Oct. 13, 2020

Dear UAF staff and faculty,

Over the summer, the University of Alaska system had a prohibition on in-person events hosted by the university. The broad declaration prevented everything from in-person department meetings to athletics events, music performances and celebrations. That prohibition has been changed to a policy that allows some events and meetings to take place on our campuses in accordance with CDC and State of Alaska guidance.

In order to reduce the spread of COVID-19 on our campuses and in the communities we serve, I asked UAF’s Operations Support Team (OST) to develop a process by which UAF events could be vetted to ensure that we met the condition “consistent with CDC guidance.”

The new events process adheres to CDC recommendations and State of Alaska reopening policies. It also describes the types of events UAF can allow and who can approve them. The CDC categorizes events as:
  • Lowest-risk and more-risk events
  • Higher-risk events
  • Highest-risk events
In the new policy, each of these categories are defined. Some events, such as those in the lowest-risk and more-risk categories, do not need special approval. On the other hand, highest-risk events are not being approved at all unless under a specific exception by the chancellor. Some events are categorically excluded from the events policy because they are governed by other processes such as internal business meetings, Wood Center-scheduled student events, and events occurring under facility use agreements.

This is the first events policy that we have had since the COVID-19 pandemic began, so I am sure it will require some modification once it has been put through its paces. If you would like to suggest changes to the policy, please contact Nickole Conley, UAF executive officer, so we can make sure that the policy works effectively and as intended.

Of course any change to the State of Alaska alert levels can trigger immediate changes in the policy. We’ve recently seen a rise in COVID-19 cases in the Fairbanks North Star Borough, and the current State of Alaska alert level is high. Please continue to consider how events can be held in a different format than their traditional way. This need not necessarily be by Zoom. There are ways to show movies and hold informal gatherings and fundraisers that do not involve large numbers of people getting together. There may be ways to turn what would have been a large gathering into a series of smaller, low-risk events that are consistent with our current environment but that allow for some managed in-person activity.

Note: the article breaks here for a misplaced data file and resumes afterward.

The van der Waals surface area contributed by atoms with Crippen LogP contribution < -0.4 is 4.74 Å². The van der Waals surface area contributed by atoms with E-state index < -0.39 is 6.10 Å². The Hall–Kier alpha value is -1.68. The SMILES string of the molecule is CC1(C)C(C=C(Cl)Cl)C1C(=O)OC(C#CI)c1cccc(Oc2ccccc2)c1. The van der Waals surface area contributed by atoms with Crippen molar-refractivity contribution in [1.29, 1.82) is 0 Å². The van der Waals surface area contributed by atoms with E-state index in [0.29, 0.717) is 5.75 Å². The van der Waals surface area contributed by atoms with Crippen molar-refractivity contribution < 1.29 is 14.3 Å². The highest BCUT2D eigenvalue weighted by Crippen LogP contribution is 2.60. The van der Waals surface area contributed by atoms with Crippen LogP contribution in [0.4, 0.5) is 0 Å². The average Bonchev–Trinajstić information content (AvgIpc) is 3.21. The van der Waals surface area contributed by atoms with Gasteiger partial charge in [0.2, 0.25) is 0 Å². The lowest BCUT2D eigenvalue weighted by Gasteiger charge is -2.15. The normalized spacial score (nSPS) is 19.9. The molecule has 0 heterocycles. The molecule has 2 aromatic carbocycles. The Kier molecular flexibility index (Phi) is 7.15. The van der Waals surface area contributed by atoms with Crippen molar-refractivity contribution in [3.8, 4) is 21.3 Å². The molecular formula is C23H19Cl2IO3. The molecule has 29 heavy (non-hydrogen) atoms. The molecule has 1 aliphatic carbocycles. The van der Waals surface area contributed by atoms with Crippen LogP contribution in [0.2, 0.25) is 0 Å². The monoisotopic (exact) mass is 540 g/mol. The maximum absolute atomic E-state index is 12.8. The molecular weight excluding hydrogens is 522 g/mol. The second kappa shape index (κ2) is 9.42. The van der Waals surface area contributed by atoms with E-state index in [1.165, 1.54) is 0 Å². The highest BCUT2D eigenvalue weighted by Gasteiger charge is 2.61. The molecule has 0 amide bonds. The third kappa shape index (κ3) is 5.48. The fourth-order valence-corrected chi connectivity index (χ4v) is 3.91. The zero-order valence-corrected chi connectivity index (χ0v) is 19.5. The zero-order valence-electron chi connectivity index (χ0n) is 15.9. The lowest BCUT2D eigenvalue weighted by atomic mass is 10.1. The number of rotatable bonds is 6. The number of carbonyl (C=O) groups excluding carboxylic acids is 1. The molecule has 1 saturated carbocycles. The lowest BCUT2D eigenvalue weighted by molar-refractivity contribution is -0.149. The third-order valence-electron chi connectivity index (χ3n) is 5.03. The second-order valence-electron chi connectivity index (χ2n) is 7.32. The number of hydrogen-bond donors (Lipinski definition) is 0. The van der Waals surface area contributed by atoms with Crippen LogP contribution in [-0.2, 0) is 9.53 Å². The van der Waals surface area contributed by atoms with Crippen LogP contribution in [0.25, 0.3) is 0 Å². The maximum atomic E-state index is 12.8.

On a separate but related note, please have a look at the revised COVID-19 dashboard. Additional information was added to separately count the number of those who had no access to any UAF facility (e.g., someone taking online classes elsewhere) from the number of those who may have spent time at a UAF facility when they might have been contagious. I hope that this information is more useful to our UAF community.

Please continue to keep in mind that as Alaska sees growth in COVID-19 case counts, what you do outside of your university role has just as large or a larger impact on whether you contract COVID-19. We need you working, teaching, researching or studying alongside (virtually or in person) your colleagues, so please do what you can to stay out of isolation or quarantine. The jump in cases that the community of Fairbanks saw last week was reflected in UAF’s case count. I was glad to see that over the weekend, however, our case count went back to zero for a couple days. Thank you for everything you are doing to keep us in the business of providing access to education for Nanook Nation.

Thanks for choosing UAF.

— Dan White, chancellor

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